Another sobering message--one that particularly hit home with me--was the overwhelming desire for postseason games to return to more reasonable starting times. Ninety-eight percent of our readers believe that postseason games begin too late. Eighty-six percent would like to see an occasional daytime World Series telecast.

Goodness knows, baseball needs to begin addressing how to win back a lost generation of fans, and there's no better way than by making the game's showcase events available to everyone, especially youngsters.

To this day, my fondest baseball memory is Bill Mazeroski's home run to win the 1960 World Series. I heard the game on radio as a 10-year-old elementary school student in far-off British Columbia, and it remains significant because that moment forever hooked me as a baseball fan.

How many kids that age got to witness Joe Carter's home run, one of the most dramatic since Mazeroski's, on live television? I'm afraid not many. Certainly not my 10-year-old son, who was too tired to stay up and watch a most-exciting conclusion to the 1993 World Series.

The World Series is the single best promotional tool baseball has to lure fans, particularly kids. But how many are willing to endure games which routinely drag on until after midnight?

The game's TV ratings continued to deteriorate in 1993. While there's no way of telling whether earlier starting times would reverse that trend, at least more people would be able to see key games in their entirety.

Baseball has operated on a penny-wise and pound-foolish philosophy the last few years, as the expired and grossly overvalued CBS deal proved. It's time for baseball to refuse short-term gain in favor of long-term prosperity.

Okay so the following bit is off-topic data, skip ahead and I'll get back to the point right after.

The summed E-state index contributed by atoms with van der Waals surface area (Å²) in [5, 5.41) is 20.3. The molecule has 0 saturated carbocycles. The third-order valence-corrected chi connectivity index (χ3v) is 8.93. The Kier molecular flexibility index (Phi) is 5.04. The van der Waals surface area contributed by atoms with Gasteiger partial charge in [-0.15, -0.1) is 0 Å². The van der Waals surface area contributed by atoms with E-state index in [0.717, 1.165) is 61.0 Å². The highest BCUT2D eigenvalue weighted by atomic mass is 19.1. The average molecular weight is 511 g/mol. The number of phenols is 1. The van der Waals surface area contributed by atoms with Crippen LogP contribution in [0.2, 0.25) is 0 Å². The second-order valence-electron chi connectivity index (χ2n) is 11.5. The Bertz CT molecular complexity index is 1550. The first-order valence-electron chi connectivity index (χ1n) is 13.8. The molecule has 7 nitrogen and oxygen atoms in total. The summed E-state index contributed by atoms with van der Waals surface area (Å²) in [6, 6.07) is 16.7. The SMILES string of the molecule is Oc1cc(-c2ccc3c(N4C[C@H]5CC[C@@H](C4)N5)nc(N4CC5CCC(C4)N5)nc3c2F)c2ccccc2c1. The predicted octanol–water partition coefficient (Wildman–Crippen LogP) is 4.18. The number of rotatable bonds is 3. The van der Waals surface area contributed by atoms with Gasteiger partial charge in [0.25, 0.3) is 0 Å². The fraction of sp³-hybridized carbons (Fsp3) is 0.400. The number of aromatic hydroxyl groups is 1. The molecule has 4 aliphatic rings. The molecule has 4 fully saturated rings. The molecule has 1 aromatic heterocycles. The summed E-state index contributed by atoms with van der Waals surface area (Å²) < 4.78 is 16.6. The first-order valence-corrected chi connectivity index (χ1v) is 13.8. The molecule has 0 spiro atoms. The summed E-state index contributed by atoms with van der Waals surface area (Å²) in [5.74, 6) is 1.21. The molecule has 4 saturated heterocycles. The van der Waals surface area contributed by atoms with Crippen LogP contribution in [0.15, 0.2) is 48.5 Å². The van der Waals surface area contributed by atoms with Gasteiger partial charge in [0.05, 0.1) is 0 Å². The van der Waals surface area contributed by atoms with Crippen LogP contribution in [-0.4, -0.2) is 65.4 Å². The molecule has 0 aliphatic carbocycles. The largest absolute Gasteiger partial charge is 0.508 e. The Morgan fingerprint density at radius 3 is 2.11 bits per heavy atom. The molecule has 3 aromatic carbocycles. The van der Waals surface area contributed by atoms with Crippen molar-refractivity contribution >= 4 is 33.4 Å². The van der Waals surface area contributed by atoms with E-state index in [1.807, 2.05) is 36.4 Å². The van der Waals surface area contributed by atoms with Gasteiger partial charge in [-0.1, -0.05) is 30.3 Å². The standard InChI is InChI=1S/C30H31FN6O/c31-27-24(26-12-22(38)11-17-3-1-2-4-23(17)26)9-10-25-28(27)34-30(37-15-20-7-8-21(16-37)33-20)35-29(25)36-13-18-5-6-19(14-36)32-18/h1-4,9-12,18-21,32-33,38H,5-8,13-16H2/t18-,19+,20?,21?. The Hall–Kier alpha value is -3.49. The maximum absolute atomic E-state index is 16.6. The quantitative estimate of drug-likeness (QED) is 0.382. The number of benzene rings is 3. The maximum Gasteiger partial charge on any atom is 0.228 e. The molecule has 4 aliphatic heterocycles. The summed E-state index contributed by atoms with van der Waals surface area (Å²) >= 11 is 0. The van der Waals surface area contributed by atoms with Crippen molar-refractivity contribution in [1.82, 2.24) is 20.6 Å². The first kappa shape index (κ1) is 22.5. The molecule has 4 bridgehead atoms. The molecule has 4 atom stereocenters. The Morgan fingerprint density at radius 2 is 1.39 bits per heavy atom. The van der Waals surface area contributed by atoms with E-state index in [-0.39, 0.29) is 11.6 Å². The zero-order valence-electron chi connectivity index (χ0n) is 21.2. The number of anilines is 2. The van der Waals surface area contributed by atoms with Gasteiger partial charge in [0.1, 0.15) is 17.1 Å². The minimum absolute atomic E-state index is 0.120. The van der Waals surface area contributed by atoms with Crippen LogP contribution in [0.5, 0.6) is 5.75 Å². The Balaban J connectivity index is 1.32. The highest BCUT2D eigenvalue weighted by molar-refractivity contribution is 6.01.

On the field, baseball enjoyed an exceptional season in 1993, one of the best in years. It's what our game needed.

But with postseason games again ending after midnight, and no commissioner to steer baseball's rudderless ship, did we really capitalize on these wondrous events? Probably not, and that's too bad, considering the NFL has had one of its most uninspiring seasons in years, and the NBA no longer has Michael Jordan as its shining star.

Baseball lost a golden opportunity to make up ground it has lost to those sports in recent years.

It's time the game's brain trust begins listening more attentively to its paying customers. A few of our survey results would be a good place to start.

Let's start by forming a partnership with the players, the sooner the better. Revenue sharing is the way to go, so let's get it done.

Let's rebuild grass-roots interest in the game by putting minor league baseball, college baseball and the baseball draft on TV. And what about a World Series at the Triple-A, Double-A and Class A levels?

Let's return to a regularly scheduled Game of the Week on network TV, preferably early Saturday afternoon.

Expansion? Let's do it--now--with teams in Tampa Bay and Phoenix.

And what about that commissioner's job? How about former President George Bush, our readers' No. 1 choice.

Owners, are you listening?